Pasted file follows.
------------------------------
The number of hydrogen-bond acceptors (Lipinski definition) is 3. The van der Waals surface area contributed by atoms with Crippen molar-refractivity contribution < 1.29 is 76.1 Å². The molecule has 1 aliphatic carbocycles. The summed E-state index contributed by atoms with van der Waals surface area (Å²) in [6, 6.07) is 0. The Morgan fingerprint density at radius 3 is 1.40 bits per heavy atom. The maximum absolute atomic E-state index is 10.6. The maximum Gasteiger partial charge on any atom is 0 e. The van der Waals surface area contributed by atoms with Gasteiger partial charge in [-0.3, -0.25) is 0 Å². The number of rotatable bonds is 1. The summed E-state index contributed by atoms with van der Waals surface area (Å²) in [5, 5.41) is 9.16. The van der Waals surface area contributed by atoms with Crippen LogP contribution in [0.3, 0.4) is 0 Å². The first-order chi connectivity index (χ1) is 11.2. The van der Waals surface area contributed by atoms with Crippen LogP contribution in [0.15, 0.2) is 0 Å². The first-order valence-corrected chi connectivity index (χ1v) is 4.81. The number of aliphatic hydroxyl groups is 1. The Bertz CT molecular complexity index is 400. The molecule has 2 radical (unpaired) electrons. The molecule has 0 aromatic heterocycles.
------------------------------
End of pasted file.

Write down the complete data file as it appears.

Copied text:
The number of hydrogen-bond acceptors (Lipinski definition) is 3. The van der Waals surface area contributed by atoms with Crippen molar-refractivity contribution < 1.29 is 76.1 Å². The molecule has 1 aliphatic carbocycles. The summed E-state index contributed by atoms with van der Waals surface area (Å²) in [6, 6.07) is 0. The Morgan fingerprint density at radius 3 is 1.40 bits per heavy atom. The maximum absolute atomic E-state index is 10.6. The maximum Gasteiger partial charge on any atom is 0 e. The van der Waals surface area contributed by atoms with Gasteiger partial charge in [-0.3, -0.25) is 0 Å². The number of rotatable bonds is 1. The summed E-state index contributed by atoms with van der Waals surface area (Å²) in [5, 5.41) is 9.16. The van der Waals surface area contributed by atoms with Crippen LogP contribution in [0.3, 0.4) is 0 Å². The first-order chi connectivity index (χ1) is 11.2. The van der Waals surface area contributed by atoms with Crippen LogP contribution in [0.15, 0.2) is 0 Å². The first-order valence-corrected chi connectivity index (χ1v) is 4.81. The number of aliphatic hydroxyl groups is 1. The Bertz CT molecular complexity index is 400. The molecule has 2 radical (unpaired) electrons. The molecule has 0 aromatic heterocycles.